Entropy power inequality
In mathematics, the entropy power inequality is a result in information theory that relates to so-called "entropy power" of random variables. It shows that the entropy power of suitably well-behaved random variables is a superadditive function. The entropy power inequality was proved in 1948 by Claude Shannon in his seminal paper "A Mathematical Theory of Communication". Shannon also provided a sufficient condition for equality to hold; Stam (1959) showed that the condition is in fact necessary.
Statement of the inequality
and the entropy power of X, denoted N(X), is defined to be
In particular, N(X) = |K| 1/n when X is normal distributed with covariance matrix K.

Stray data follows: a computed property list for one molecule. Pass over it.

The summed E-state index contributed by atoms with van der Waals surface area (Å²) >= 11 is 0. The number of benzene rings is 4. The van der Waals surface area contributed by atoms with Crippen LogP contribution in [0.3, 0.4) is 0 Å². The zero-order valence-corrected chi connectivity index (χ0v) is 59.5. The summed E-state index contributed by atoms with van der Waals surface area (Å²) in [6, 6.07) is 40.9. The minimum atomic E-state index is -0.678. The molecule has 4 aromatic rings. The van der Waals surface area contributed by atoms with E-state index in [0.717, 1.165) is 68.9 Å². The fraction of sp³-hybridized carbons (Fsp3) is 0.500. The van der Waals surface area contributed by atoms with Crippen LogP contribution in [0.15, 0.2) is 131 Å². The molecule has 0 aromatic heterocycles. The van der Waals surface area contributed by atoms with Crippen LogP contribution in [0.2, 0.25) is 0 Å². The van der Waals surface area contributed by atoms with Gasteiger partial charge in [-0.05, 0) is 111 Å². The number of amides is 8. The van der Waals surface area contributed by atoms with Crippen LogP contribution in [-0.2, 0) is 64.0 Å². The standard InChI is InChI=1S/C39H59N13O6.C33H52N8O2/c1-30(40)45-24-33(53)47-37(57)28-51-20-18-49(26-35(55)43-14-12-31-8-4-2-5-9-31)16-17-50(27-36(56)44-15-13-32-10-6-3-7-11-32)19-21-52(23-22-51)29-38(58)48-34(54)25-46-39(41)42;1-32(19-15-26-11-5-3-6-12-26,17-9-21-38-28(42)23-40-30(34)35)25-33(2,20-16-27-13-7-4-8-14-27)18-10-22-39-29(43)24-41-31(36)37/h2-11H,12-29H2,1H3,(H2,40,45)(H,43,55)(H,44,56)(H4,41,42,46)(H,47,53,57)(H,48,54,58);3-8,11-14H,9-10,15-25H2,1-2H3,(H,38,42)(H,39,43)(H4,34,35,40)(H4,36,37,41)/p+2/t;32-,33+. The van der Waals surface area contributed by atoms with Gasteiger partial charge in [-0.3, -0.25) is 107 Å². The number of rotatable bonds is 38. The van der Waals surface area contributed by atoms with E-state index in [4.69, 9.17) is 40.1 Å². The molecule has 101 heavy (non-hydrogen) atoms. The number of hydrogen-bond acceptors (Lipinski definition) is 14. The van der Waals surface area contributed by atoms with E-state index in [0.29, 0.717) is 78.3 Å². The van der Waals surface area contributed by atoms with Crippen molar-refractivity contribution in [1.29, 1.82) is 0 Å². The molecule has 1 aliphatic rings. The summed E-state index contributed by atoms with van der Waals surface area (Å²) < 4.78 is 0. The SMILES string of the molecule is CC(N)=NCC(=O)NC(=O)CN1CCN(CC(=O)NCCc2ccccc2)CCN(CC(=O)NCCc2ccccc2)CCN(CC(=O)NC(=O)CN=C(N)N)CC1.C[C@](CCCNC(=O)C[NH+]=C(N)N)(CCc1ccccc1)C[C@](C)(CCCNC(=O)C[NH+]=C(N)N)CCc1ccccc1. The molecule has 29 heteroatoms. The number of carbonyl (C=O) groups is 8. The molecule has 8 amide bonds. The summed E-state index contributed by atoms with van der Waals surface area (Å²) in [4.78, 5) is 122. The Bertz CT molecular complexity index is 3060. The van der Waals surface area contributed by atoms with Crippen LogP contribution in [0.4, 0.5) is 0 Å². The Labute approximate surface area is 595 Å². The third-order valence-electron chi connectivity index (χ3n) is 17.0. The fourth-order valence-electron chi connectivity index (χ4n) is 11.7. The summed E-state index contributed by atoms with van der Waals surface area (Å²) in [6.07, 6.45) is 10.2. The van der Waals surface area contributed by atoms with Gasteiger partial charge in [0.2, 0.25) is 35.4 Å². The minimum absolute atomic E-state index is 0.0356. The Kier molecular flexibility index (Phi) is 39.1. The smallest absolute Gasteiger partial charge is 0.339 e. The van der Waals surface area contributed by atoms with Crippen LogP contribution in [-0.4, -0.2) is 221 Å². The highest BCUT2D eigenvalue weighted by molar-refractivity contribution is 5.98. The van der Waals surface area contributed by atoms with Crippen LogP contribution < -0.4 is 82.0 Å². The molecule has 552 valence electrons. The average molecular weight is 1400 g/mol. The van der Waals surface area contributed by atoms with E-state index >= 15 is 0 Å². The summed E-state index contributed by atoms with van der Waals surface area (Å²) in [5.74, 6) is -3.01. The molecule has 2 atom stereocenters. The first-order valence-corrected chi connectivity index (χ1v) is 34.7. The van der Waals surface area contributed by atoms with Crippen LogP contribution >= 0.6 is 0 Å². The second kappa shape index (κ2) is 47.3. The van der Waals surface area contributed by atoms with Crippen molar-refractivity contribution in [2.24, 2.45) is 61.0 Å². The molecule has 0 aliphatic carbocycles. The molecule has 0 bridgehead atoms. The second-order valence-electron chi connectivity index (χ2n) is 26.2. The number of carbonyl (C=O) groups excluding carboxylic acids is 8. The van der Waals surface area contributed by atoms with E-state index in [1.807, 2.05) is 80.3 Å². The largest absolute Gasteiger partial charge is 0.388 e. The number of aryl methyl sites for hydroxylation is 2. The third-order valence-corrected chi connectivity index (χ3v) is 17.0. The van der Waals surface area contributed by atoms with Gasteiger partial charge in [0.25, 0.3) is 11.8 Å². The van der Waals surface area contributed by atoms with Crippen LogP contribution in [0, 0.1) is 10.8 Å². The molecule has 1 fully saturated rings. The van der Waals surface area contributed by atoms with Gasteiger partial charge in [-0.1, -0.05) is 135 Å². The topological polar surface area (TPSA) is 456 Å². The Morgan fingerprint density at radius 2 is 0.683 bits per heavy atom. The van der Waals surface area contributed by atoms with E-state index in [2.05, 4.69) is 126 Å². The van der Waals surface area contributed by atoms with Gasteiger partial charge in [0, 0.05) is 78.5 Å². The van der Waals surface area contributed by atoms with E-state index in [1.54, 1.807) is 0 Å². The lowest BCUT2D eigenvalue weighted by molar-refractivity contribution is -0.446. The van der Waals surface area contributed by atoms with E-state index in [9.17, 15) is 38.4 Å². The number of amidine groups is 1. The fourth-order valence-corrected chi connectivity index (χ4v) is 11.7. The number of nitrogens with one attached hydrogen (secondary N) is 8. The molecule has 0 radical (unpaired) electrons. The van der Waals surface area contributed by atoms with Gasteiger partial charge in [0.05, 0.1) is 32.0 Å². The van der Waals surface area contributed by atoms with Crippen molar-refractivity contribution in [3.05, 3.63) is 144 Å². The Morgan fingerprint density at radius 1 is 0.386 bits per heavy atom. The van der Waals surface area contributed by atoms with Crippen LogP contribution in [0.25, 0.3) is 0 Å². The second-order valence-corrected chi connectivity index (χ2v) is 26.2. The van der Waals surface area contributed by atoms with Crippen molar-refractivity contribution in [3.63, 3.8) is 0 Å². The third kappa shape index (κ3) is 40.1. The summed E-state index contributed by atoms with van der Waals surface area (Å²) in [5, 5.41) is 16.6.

- Information entropy
- Information theory
- Limiting density of discrete points
- Kullback–Leibler divergence
- Entropy estimation
- Dembo, Amir; Cover, Thomas M. and Thomas, Joy A. (1991). "Information-theoretic inequalities". IEEE Trans. Inform. Theory 37 (6): 1501–1518. doi:10.1109/18.104312. MR 1134291.
- Gardner, Richard J. (2002). "The Brunn–Minkowski inequality". Bull. Amer. Math. Soc. (N.S.) 39 (3): 355–405 (electronic). doi:10.1090/S0273-0979-02-00941-2.
- Shannon, Claude E. (1948). "A mathematical theory of communication". Bell System Tech. J. 27: 379–423, 623–656.
- Stam, A. J. (1959). "Some inequalities satisfied by the quantities of information of Fisher and Shannon". Information and Control 2 (2): 101–112. doi:10.1016/S0019-9958(59)90348-1.